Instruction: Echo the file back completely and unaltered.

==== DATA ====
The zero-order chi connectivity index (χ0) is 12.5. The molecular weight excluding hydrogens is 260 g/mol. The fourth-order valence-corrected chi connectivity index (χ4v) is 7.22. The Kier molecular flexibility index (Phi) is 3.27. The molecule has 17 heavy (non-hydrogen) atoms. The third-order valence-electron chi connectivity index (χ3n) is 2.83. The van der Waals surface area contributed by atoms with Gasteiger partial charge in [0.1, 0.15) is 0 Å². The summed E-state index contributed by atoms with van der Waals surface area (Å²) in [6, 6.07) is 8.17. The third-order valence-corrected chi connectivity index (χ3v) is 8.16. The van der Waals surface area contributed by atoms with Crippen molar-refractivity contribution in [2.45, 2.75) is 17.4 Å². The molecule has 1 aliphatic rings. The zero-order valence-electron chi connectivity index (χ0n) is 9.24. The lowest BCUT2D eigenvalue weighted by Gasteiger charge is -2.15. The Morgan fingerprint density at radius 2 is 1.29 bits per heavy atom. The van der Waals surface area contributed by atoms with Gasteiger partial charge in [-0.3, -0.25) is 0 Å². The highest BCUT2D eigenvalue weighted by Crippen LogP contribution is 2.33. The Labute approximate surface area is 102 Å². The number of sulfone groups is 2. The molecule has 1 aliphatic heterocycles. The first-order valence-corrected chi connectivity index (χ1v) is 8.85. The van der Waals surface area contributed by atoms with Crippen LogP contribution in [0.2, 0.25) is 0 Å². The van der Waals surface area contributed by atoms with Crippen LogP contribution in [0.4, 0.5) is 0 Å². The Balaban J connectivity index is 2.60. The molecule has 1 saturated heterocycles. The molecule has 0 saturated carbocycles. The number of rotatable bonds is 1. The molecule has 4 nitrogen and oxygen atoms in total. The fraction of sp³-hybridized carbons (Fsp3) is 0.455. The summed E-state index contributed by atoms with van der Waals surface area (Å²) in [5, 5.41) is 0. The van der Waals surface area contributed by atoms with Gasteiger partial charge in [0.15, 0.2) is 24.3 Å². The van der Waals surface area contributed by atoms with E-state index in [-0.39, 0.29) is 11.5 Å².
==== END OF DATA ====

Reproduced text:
The zero-order chi connectivity index (χ0) is 12.5. The molecular weight excluding hydrogens is 260 g/mol. The fourth-order valence-corrected chi connectivity index (χ4v) is 7.22. The Kier molecular flexibility index (Phi) is 3.27. The molecule has 17 heavy (non-hydrogen) atoms. The third-order valence-electron chi connectivity index (χ3n) is 2.83. The van der Waals surface area contributed by atoms with Gasteiger partial charge in [0.1, 0.15) is 0 Å². The summed E-state index contributed by atoms with van der Waals surface area (Å²) in [6, 6.07) is 8.17. The third-order valence-corrected chi connectivity index (χ3v) is 8.16. The van der Waals surface area contributed by atoms with Crippen molar-refractivity contribution in [2.45, 2.75) is 17.4 Å². The molecule has 1 aliphatic rings. The zero-order valence-electron chi connectivity index (χ0n) is 9.24. The lowest BCUT2D eigenvalue weighted by Gasteiger charge is -2.15. The Morgan fingerprint density at radius 2 is 1.29 bits per heavy atom. The van der Waals surface area contributed by atoms with Gasteiger partial charge in [-0.3, -0.25) is 0 Å². The highest BCUT2D eigenvalue weighted by Crippen LogP contribution is 2.33. The Labute approximate surface area is 102 Å². The number of sulfone groups is 2. The molecule has 1 aliphatic heterocycles. The first-order valence-corrected chi connectivity index (χ1v) is 8.85. The van der Waals surface area contributed by atoms with Crippen LogP contribution in [0.2, 0.25) is 0 Å². The van der Waals surface area contributed by atoms with Crippen LogP contribution in [0.4, 0.5) is 0 Å². The Balaban J connectivity index is 2.60. The molecule has 1 saturated heterocycles. The molecule has 0 saturated carbocycles. The number of rotatable bonds is 1. The molecule has 4 nitrogen and oxygen atoms in total. The fraction of sp³-hybridized carbons (Fsp3) is 0.455. The summed E-state index contributed by atoms with van der Waals surface area (Å²) in [5, 5.41) is 0. The van der Waals surface area contributed by atoms with Gasteiger partial charge in [0.15, 0.2) is 24.3 Å². The van der Waals surface area contributed by atoms with E-state index in [-0.39, 0.29) is 11.5 Å².